Apple poaches head of Nokia's Lumia photography team for camera work

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Apple has hired Ari Partinen, the head of Nokia's photography unit since 2007 who introduced its "PureView" system, to work on its iPhone camera systems.

Partinen, who had worked at Nokia since leaving university – including the Lumia range running Microsoft's Windows Phone software – said on Twitter than "today will be my last day working for the amazing #Lumia family. In June I will start a new chapter in Cupertino, California." He later confirmed that he is joining Apple.

Nokia has been famous for the quality of the camera software and hardware in its phone systems, although in the smartphone era it has seen little benefit from that lead. The Lumia 1020, released in summer 2013, has sold poorly despite having a 41-megapixel camera which can zoom in on minor detail inside a picture.

But camera quality is increasingly seen as a feature that is used to distinguish between phones and phone brands.

In his LinkedIn profile, Partinen described his most recent role at Nokia as "doing my very best making Nokia the best mobile imaging company in the world! Working in the fields of mobile photography, image quality verification, verification up-streaming, third-party management and collaboration, supplier collaboration and technical marketing in various multimedia segments."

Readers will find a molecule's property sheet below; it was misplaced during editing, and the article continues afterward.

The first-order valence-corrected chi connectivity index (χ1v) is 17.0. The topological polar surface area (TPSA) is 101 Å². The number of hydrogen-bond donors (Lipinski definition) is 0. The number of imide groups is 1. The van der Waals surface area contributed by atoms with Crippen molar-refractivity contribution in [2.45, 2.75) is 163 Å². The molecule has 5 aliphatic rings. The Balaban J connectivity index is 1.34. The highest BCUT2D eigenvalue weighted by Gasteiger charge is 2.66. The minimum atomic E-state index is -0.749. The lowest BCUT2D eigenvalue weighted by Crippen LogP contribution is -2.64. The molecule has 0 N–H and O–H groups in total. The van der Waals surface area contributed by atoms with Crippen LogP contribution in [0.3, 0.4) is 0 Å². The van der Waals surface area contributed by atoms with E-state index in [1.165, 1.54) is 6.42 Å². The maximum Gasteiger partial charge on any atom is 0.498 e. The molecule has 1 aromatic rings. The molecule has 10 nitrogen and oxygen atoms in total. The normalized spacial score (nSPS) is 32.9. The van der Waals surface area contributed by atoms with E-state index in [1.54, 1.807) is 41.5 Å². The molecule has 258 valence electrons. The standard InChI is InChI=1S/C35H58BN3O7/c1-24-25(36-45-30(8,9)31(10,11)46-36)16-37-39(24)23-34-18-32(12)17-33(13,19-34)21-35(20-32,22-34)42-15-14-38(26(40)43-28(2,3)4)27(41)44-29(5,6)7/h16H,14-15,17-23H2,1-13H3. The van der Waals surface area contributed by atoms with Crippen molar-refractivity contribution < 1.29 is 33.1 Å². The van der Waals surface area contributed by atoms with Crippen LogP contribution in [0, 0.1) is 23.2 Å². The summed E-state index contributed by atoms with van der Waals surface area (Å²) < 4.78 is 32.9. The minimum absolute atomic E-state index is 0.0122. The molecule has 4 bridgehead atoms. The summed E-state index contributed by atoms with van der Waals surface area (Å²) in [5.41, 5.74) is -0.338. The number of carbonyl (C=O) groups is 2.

Partinen is one of the first high-profile defections from Nokia since it was acquired in April by Microsoft. The concern for Microsoft will be to retain talent at its new hardware division.

Apple meanwhile has filed a number of patents for camera capabilities including hot-swappable lenses and add-ons that might enhance its position as a premium camera. With sales of digital cameras dropping rapidly as smartphones take over their capabilities, the acquisition of an imaging expert from Nokia could be a key move by Apple in trying to differentiate its camera offering from that of its rivals.

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Powered by article was written by Charles Arthur, for on Friday 9th May 2014 16.34 Europe/London © Guardian News and Media Limited 2010